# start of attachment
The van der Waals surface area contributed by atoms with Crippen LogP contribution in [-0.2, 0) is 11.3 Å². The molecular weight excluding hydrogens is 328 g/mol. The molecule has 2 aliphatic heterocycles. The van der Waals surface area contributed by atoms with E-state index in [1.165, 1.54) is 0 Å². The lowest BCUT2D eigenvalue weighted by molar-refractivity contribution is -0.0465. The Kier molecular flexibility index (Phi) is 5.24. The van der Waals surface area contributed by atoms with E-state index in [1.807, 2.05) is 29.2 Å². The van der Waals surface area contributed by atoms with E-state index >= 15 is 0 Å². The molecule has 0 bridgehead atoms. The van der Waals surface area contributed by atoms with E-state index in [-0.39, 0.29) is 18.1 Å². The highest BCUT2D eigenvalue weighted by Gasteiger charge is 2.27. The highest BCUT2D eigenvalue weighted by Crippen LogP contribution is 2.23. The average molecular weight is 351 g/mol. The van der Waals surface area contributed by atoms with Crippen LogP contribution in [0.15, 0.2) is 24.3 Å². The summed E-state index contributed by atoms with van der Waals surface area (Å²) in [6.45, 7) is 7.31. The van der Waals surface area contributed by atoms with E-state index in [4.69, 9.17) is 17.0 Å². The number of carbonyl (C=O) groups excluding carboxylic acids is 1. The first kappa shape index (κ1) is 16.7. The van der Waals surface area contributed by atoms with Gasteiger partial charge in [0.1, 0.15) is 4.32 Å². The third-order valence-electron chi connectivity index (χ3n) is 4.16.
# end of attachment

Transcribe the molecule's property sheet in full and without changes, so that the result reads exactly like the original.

The van der Waals surface area contributed by atoms with Crippen LogP contribution in [-0.2, 0) is 11.3 Å². The molecular weight excluding hydrogens is 328 g/mol. The molecule has 2 aliphatic heterocycles. The van der Waals surface area contributed by atoms with E-state index in [1.165, 1.54) is 0 Å². The lowest BCUT2D eigenvalue weighted by molar-refractivity contribution is -0.0465. The Kier molecular flexibility index (Phi) is 5.24. The van der Waals surface area contributed by atoms with E-state index in [1.807, 2.05) is 29.2 Å². The van der Waals surface area contributed by atoms with E-state index >= 15 is 0 Å². The molecule has 0 bridgehead atoms. The van der Waals surface area contributed by atoms with E-state index in [-0.39, 0.29) is 18.1 Å². The highest BCUT2D eigenvalue weighted by Gasteiger charge is 2.27. The highest BCUT2D eigenvalue weighted by Crippen LogP contribution is 2.23. The average molecular weight is 351 g/mol. The van der Waals surface area contributed by atoms with Crippen LogP contribution in [0.15, 0.2) is 24.3 Å². The summed E-state index contributed by atoms with van der Waals surface area (Å²) in [6.45, 7) is 7.31. The van der Waals surface area contributed by atoms with E-state index in [4.69, 9.17) is 17.0 Å². The number of carbonyl (C=O) groups excluding carboxylic acids is 1. The first kappa shape index (κ1) is 16.7. The van der Waals surface area contributed by atoms with Gasteiger partial charge in [0.1, 0.15) is 4.32 Å². The third-order valence-electron chi connectivity index (χ3n) is 4.16.